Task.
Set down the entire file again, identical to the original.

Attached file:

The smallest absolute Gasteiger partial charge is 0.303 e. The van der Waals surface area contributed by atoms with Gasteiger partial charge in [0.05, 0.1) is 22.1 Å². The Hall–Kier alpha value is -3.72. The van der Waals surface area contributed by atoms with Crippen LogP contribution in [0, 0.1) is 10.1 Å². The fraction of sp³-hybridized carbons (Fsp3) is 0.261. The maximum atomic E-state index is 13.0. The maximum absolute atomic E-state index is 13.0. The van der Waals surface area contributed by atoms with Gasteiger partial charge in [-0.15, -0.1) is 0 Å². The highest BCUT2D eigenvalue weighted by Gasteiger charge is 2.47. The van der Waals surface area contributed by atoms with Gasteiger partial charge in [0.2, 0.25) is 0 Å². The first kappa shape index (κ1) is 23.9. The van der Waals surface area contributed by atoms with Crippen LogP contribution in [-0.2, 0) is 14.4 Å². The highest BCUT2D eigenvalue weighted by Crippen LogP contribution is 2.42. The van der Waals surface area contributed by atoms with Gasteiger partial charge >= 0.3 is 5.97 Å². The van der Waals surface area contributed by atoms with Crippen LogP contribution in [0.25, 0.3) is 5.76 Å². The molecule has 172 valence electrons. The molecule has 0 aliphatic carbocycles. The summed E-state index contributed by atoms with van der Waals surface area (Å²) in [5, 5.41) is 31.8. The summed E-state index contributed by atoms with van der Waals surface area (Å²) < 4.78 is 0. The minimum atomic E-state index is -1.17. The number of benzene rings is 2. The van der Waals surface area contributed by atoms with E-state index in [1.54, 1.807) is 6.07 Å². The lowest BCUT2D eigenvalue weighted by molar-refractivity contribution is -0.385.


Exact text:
The smallest absolute Gasteiger partial charge is 0.303 e. The van der Waals surface area contributed by atoms with Gasteiger partial charge in [0.05, 0.1) is 22.1 Å². The Hall–Kier alpha value is -3.72. The van der Waals surface area contributed by atoms with Crippen LogP contribution in [0, 0.1) is 10.1 Å². The fraction of sp³-hybridized carbons (Fsp3) is 0.261. The maximum atomic E-state index is 13.0. The maximum absolute atomic E-state index is 13.0. The van der Waals surface area contributed by atoms with Gasteiger partial charge in [-0.15, -0.1) is 0 Å². The highest BCUT2D eigenvalue weighted by Gasteiger charge is 2.47. The van der Waals surface area contributed by atoms with Gasteiger partial charge in [0.2, 0.25) is 0 Å². The first kappa shape index (κ1) is 23.9. The van der Waals surface area contributed by atoms with Crippen LogP contribution in [-0.2, 0) is 14.4 Å². The highest BCUT2D eigenvalue weighted by Crippen LogP contribution is 2.42. The van der Waals surface area contributed by atoms with Gasteiger partial charge >= 0.3 is 5.97 Å². The van der Waals surface area contributed by atoms with Crippen LogP contribution in [0.25, 0.3) is 5.76 Å². The molecule has 172 valence electrons. The molecule has 0 aliphatic carbocycles. The summed E-state index contributed by atoms with van der Waals surface area (Å²) in [5, 5.41) is 31.8. The summed E-state index contributed by atoms with van der Waals surface area (Å²) < 4.78 is 0. The minimum atomic E-state index is -1.17. The number of benzene rings is 2. The van der Waals surface area contributed by atoms with E-state index in [1.54, 1.807) is 6.07 Å². The lowest BCUT2D eigenvalue weighted by molar-refractivity contribution is -0.385.